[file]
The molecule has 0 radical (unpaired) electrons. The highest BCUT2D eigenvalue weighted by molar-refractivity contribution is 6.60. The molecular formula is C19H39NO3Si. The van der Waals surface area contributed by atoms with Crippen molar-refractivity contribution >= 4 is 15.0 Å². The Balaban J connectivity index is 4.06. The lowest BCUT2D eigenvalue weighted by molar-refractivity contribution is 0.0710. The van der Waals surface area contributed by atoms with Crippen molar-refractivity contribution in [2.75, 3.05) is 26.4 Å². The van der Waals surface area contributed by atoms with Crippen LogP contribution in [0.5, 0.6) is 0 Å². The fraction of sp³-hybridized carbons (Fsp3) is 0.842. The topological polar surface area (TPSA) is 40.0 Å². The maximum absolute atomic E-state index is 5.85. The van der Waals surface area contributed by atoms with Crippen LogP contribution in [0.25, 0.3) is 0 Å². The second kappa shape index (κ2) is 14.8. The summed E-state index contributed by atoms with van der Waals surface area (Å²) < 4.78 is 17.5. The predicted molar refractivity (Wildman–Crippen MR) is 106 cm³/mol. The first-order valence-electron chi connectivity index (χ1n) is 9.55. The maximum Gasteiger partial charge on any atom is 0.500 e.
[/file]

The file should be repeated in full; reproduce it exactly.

The molecule has 0 radical (unpaired) electrons. The highest BCUT2D eigenvalue weighted by molar-refractivity contribution is 6.60. The molecular formula is C19H39NO3Si. The van der Waals surface area contributed by atoms with Crippen molar-refractivity contribution >= 4 is 15.0 Å². The Balaban J connectivity index is 4.06. The lowest BCUT2D eigenvalue weighted by molar-refractivity contribution is 0.0710. The van der Waals surface area contributed by atoms with Crippen molar-refractivity contribution in [2.75, 3.05) is 26.4 Å². The van der Waals surface area contributed by atoms with Crippen LogP contribution in [0.5, 0.6) is 0 Å². The fraction of sp³-hybridized carbons (Fsp3) is 0.842. The topological polar surface area (TPSA) is 40.0 Å². The maximum absolute atomic E-state index is 5.85. The van der Waals surface area contributed by atoms with Crippen LogP contribution in [0.25, 0.3) is 0 Å². The second kappa shape index (κ2) is 14.8. The summed E-state index contributed by atoms with van der Waals surface area (Å²) < 4.78 is 17.5. The predicted molar refractivity (Wildman–Crippen MR) is 106 cm³/mol. The first-order valence-electron chi connectivity index (χ1n) is 9.55. The maximum Gasteiger partial charge on any atom is 0.500 e.